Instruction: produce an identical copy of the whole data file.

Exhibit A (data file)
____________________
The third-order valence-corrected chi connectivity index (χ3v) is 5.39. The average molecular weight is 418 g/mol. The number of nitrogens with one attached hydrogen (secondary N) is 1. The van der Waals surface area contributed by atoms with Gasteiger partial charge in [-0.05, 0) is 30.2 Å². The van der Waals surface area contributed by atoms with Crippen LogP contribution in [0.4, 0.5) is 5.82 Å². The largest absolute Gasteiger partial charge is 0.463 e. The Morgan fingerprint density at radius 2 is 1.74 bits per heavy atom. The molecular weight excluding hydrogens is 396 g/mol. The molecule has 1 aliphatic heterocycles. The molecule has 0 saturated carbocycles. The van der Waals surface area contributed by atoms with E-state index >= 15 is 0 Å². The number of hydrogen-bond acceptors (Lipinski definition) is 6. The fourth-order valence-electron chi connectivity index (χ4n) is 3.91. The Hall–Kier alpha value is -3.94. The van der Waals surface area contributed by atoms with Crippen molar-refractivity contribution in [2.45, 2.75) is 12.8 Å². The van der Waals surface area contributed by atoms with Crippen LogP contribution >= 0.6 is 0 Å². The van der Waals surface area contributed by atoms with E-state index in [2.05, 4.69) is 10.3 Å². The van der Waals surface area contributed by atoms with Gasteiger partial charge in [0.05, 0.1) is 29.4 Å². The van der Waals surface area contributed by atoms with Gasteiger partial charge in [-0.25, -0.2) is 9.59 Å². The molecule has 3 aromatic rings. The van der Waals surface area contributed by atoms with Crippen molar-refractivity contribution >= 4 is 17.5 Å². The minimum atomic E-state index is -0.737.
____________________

The third-order valence-corrected chi connectivity index (χ3v) is 5.39. The average molecular weight is 418 g/mol. The number of nitrogens with one attached hydrogen (secondary N) is 1. The van der Waals surface area contributed by atoms with Gasteiger partial charge in [-0.05, 0) is 30.2 Å². The van der Waals surface area contributed by atoms with Crippen LogP contribution in [0.4, 0.5) is 5.82 Å². The largest absolute Gasteiger partial charge is 0.463 e. The Morgan fingerprint density at radius 2 is 1.74 bits per heavy atom. The molecular weight excluding hydrogens is 396 g/mol. The molecule has 1 aliphatic heterocycles. The molecule has 0 saturated carbocycles. The van der Waals surface area contributed by atoms with E-state index >= 15 is 0 Å². The number of hydrogen-bond acceptors (Lipinski definition) is 6. The fourth-order valence-electron chi connectivity index (χ4n) is 3.91. The Hall–Kier alpha value is -3.94. The van der Waals surface area contributed by atoms with Crippen molar-refractivity contribution in [2.45, 2.75) is 12.8 Å². The van der Waals surface area contributed by atoms with Crippen LogP contribution >= 0.6 is 0 Å². The van der Waals surface area contributed by atoms with E-state index in [2.05, 4.69) is 10.3 Å². The van der Waals surface area contributed by atoms with Gasteiger partial charge in [0.05, 0.1) is 29.4 Å². The van der Waals surface area contributed by atoms with Gasteiger partial charge in [-0.25, -0.2) is 9.59 Å². The molecule has 3 aromatic rings. The van der Waals surface area contributed by atoms with Crippen molar-refractivity contribution >= 4 is 17.5 Å². The minimum atomic E-state index is -0.737.